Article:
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For a movie about a woman who has a romantic relationship with a fishperson, you would think that the interspecies sex would be the most controversial thing. But instead Guillermo del Toro's The Shape of Water has been dogged since its release with claims of plagiarism. There was even a lawsuit filed against Guillermo del Toro by the estate of playwright Paul Zindel, claiming that the film copied elements from his 1969 play Let Me Hear You Whisper. Now that cloud has finally lifted, legally speaking at least, as the lawsuit has been dismissed.
Federal Judge Percy Anderson has dismissed the lawsuit with prejudice, while also saying that Guillermo del Toro and Fox Searchlight are entitled to recover the defense costs incurred according to Deadline. That would seemingly put an end to the matter that began earlier this year. After an ask for a settlement was rejected by Fox Searchlight, the estate of the Pulitzer-Prize-winning author, in a move clearly aimed at getting maximum publicity, filed a lawsuit on the day that Academy voters began filling out their final ballots for the major categories. The Shape of Water was up for nominations in 13 categories, ultimately emerging the victor in four of them, including Best Picture and Best Director for Guillermo del Toro.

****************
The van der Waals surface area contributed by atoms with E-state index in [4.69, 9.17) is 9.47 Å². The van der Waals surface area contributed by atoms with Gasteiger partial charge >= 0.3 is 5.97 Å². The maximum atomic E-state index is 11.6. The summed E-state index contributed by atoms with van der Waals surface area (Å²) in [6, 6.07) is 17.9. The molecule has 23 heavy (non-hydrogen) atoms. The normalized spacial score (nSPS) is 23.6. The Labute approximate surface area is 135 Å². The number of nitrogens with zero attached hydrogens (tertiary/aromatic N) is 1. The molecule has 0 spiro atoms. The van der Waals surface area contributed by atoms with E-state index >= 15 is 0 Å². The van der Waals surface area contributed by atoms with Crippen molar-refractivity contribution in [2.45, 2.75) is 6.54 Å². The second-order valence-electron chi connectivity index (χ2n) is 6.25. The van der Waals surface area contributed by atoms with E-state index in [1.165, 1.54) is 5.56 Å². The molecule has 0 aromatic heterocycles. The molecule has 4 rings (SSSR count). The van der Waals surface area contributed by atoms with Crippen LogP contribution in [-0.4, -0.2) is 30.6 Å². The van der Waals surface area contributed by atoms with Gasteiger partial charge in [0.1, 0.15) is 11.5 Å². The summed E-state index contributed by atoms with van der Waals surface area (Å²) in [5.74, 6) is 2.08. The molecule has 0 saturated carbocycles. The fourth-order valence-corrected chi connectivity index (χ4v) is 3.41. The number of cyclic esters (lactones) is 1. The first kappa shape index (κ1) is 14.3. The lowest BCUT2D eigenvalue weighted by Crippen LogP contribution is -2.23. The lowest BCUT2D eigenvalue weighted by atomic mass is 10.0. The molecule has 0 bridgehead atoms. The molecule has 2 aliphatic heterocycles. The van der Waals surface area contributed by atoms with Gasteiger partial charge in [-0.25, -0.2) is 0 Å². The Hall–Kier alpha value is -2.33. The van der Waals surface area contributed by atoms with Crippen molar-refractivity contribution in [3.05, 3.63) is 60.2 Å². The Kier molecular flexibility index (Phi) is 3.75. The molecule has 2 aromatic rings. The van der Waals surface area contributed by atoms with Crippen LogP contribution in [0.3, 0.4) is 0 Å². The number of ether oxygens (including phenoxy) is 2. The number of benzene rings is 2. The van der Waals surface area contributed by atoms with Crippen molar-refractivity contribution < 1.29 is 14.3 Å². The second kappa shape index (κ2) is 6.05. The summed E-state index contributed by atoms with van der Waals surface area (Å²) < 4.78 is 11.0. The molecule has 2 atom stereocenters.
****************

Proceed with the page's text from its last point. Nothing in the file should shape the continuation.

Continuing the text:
The copyright infringement claim argued that Guillermo del Toro brazenly copied elements from Let Me Hear You Whisper, a play that tells the story of a cleaning woman at a laboratory who tries to rescue an intelligent talking dolphin from cruel experiments. Despite those surface similarities, the Fox lawyers argued that these works are entirely different because while the play is about the horrors of animal experimentation, it does not contain the love story or a mute protagonist or the god-like powers of the amphibian man. Fox's lawyers also argued the universality of these kinds of stories, citing movies like Free Willy and E.T. where scientists want to do inhumane experiments on lovable creatures. Obviously the judge agreed with these arguments, unburdening The Shape of Water from this legal cloud.
Guillermo del Toro always denied the allegations in the strongest possible terms, defending his reputation and The Shape of Water throughout the process, citing how he has historically been very open about the things that inspired his work. There was also concern earlier this year that The Shape of Water was awfully similar to a Dutch short film, but in that instance too, the works were determined to be different enough to allay concerns. I suppose that anxieties about how we treat animals are just universally rich storytelling avenues.